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Club Q Shooting: A Call to Repentance

In the aftermath of a shooting, it was reported that five died and eighteen were injured at a gay club in Colorado Springs, Colorado. Arrested at the scene was Anderson Aldrich as the shooter. Immediately, the liberal media transformed the shooting into a hate crime, with the participation of the club itself, in condemning the attack as being motivated by “homophobia.” Basically, the media narrative went that hostility towards “family friendly drag shows” and child mutilation caused this shooting to occur.

In reality, this shooting is the product of evil forces clashing together. Just as a volcanic explosion requires pressure in the earth, so too did this shooting occur after a pressure cooker of ingredients gave way to tragedy.

The shooter, Anderson Aldrich, was casted as a right-wing extremist, only for the truth to reveal that Aldrich identified as “nonbinary” in the court documents, much to the demise of the media narratives. Aldrich had a history of violence, including an arrest over making a bomb threat against his grandparents, only to suffer no consequences. Born Nicholas Brink, he would change his name to Anderson Aldrich to disassociate with his father. The origins of Aldrich are the consequence of his degenerate father, whose lifestyle of MMA, hard drugs, and porn under the name “Dick Delaware” deprived his son of a father figure. American society is wrought with the pervasive evil of absentee fathers that damage youth and lead them towards violent crime. Though not confirmed, add in psychiatric medication and there is the profile of a mass shooter: absent father and SSRI medications. None of this is to justify his actions, but the underlying tragic circumstances of the shooter’s background are causational to the shooting itself.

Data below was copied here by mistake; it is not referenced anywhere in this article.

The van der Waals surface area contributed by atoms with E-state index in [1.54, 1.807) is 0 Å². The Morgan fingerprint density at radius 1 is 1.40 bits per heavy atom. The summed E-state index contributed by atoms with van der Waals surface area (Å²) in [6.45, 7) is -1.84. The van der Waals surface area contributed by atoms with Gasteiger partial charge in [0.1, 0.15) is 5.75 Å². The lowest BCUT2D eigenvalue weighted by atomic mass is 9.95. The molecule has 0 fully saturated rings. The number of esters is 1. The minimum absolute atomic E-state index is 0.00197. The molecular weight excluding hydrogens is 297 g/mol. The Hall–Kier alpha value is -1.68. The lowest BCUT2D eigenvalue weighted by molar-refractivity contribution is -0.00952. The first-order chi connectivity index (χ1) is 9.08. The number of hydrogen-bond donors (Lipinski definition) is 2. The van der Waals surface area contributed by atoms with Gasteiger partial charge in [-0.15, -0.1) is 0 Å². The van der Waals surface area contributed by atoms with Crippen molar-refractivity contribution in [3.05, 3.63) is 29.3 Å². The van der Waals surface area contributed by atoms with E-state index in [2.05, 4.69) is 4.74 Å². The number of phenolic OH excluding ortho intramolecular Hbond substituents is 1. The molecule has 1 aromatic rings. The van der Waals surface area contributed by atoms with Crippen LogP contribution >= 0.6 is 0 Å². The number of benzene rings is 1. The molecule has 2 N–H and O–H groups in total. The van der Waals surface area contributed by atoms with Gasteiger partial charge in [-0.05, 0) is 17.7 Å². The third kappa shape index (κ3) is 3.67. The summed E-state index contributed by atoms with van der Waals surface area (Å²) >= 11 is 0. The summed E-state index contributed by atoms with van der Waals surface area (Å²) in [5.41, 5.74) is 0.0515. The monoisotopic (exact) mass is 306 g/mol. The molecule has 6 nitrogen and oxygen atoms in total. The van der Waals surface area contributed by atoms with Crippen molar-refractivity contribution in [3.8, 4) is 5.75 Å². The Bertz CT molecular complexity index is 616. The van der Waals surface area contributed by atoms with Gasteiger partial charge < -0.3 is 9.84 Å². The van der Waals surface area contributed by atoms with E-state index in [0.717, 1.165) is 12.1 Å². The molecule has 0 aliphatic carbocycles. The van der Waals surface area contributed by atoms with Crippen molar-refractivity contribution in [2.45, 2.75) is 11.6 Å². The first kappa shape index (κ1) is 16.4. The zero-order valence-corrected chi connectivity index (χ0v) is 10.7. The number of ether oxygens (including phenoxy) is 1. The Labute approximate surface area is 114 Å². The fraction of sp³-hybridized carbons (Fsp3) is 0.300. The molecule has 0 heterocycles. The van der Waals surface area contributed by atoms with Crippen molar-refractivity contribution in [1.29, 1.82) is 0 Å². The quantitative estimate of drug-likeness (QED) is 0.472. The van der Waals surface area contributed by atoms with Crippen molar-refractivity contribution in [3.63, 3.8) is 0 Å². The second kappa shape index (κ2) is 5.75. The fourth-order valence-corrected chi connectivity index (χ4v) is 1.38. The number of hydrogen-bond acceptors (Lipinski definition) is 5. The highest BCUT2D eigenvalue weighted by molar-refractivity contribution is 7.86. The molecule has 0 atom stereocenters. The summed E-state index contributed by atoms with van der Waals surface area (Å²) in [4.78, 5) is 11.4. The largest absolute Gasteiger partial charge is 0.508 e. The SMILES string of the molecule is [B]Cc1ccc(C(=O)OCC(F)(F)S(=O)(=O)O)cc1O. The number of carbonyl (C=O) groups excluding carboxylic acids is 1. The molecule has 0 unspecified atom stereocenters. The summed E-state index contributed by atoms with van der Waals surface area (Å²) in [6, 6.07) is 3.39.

Then comes Club Q, a Colorado gay bar which was hosting a transvestite night and would have hosted an “all ages” drag brunch the following morning. The same degeneracy widely condemned and documented by platforms like LibsofTikTok and reporters at The Blaze was set to happen in Colorado Springs. This was a temple of groomers. Nothing about this club should engender sympathy as it is participatory in sexual exposure of children to degenerate behaviors while being a hub of immorality. There were no innocent victims, only wickedness to be found. Five people died in their sins. For those that died, it was judgment, which will be carried out on Anderson Aldrich in the years to come.

The question then follows how the church should respond to such an event. The world will still look to blame the church for its orthodoxy, and the shooter’s use of the word fagot could still be levied against those who oppose the Rainbow Jihad. Furthermore, even as the initial narrative falls apart, the martyrdom will still be levied in favor of children molestation and mutilation.